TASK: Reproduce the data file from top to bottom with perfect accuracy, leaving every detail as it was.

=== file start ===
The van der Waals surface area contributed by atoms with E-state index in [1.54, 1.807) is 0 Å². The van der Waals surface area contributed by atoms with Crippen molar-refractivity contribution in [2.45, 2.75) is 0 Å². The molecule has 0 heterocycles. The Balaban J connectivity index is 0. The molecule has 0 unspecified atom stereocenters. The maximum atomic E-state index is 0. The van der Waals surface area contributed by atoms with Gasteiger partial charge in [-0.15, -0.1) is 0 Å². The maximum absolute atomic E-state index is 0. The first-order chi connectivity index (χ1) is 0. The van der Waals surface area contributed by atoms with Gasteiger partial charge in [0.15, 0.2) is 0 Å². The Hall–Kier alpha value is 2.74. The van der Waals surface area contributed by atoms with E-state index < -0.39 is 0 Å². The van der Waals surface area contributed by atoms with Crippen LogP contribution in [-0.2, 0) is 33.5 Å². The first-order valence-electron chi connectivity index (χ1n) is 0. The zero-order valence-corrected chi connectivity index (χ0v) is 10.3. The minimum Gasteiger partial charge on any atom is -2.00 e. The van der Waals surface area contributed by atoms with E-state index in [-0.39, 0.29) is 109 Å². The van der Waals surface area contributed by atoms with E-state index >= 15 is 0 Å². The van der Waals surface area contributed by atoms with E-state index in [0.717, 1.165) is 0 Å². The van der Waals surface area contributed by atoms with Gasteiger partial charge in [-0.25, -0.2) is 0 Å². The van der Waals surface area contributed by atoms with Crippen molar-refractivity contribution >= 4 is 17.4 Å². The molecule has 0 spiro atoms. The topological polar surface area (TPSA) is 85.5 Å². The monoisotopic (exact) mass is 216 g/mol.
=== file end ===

The van der Waals surface area contributed by atoms with E-state index in [1.54, 1.807) is 0 Å². The van der Waals surface area contributed by atoms with Crippen molar-refractivity contribution in [2.45, 2.75) is 0 Å². The molecule has 0 heterocycles. The Balaban J connectivity index is 0. The molecule has 0 unspecified atom stereocenters. The maximum atomic E-state index is 0. The van der Waals surface area contributed by atoms with Gasteiger partial charge in [-0.15, -0.1) is 0 Å². The maximum absolute atomic E-state index is 0. The first-order chi connectivity index (χ1) is 0. The van der Waals surface area contributed by atoms with Gasteiger partial charge in [0.15, 0.2) is 0 Å². The Hall–Kier alpha value is 2.74. The van der Waals surface area contributed by atoms with E-state index < -0.39 is 0 Å². The van der Waals surface area contributed by atoms with Crippen LogP contribution in [-0.2, 0) is 33.5 Å². The first-order valence-electron chi connectivity index (χ1n) is 0. The zero-order valence-corrected chi connectivity index (χ0v) is 10.3. The minimum Gasteiger partial charge on any atom is -2.00 e. The van der Waals surface area contributed by atoms with E-state index in [-0.39, 0.29) is 109 Å². The van der Waals surface area contributed by atoms with E-state index >= 15 is 0 Å². The van der Waals surface area contributed by atoms with E-state index in [0.717, 1.165) is 0 Å². The van der Waals surface area contributed by atoms with Gasteiger partial charge in [-0.25, -0.2) is 0 Å². The van der Waals surface area contributed by atoms with Crippen molar-refractivity contribution >= 4 is 17.4 Å². The molecule has 0 spiro atoms. The topological polar surface area (TPSA) is 85.5 Å². The monoisotopic (exact) mass is 216 g/mol.